Remember when you first created your Facebook profile and liked anything that even remotely connected to one of your interests? All the bands, movies, actors, TV series, books, etc. that had a page on Facebook which you like meant you would receive all their posts on your newsfeed.

Most of those liked pages don’t offer much to you — another picture of that cute movie star or a funny article containing plenty of GIFs to point out 34 ways you know you’re a Stag.

The most common types of articles shared or liked on Facebook are from BuzzFeed or Huffington Post — not necessarily the most reliable of news sources. In the past, Facebook users have clicked on links that send them to sites similar to that of BuzzFeed, Huffington Post, Upworthy and Viral Nova.

The stories that appear on your newsfeed because your friends liked or shared it are determined by an algorithm.

Currently, Facebook is reworking their algorithm in order to place more mainstream news on people’s newsfeeds. For many users, Facebook is their outlet to learning what’s going on in the world.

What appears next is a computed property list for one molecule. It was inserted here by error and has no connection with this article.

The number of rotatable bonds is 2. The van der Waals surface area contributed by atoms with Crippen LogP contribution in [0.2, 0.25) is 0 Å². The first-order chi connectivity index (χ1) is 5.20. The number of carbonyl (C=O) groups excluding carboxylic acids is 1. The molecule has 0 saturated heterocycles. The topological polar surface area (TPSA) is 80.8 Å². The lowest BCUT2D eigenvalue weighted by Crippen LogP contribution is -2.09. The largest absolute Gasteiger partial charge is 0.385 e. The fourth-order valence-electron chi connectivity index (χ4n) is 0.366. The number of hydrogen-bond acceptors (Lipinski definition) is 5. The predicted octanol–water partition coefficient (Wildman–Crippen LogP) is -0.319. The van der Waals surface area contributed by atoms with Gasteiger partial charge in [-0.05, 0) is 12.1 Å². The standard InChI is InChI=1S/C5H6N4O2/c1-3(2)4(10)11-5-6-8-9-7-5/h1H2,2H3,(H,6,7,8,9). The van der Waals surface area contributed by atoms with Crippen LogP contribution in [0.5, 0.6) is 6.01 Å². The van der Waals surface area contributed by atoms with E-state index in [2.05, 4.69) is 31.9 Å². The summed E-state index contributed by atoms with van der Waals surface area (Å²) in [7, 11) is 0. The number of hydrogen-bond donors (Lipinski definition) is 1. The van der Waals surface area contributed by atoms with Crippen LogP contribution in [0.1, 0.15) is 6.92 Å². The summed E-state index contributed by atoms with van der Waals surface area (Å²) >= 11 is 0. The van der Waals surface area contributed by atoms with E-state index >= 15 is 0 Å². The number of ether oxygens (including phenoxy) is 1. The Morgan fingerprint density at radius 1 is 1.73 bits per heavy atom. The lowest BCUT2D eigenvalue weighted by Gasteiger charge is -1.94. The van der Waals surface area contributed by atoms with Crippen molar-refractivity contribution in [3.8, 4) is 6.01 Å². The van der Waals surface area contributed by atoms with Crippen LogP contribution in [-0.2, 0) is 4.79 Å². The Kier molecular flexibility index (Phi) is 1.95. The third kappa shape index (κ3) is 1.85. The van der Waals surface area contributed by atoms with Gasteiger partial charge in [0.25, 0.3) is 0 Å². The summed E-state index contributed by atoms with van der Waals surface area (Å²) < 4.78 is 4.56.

To accomplish their goal of providing higher-quality news to its users, Facebook rewrote its algorithms in order to sift through the sites and allow those of greater content to appear more prevalently on your newsfeed as if someone has liked or shared the article.

Personally, I feel that changing a few algorithms is not going to shake the world. I don’t click on every link that a friend shares or read whichever Huffington Post article is recommended.

If I want to know what’s going on outside the virtual realm, I’d check out BBC or CNN — something that won’t just have a list of GIFs or pictures to make me laugh. While I admire Facebook for attempting to make the next generation less obsessed with memes or lower-grade websites, I don’t think it will be very effective.

A changed algorithm will influence a small percentage of the public, but it won’t be the game-changer that it’s made out to be. For an internet-obsessed generation, there will always be sites to distract us and fill our minds with meaningless information — new Facebook algorithms will not change that.

About The Author

--- Senior | Executive Editor Emeritus --- Finance/English

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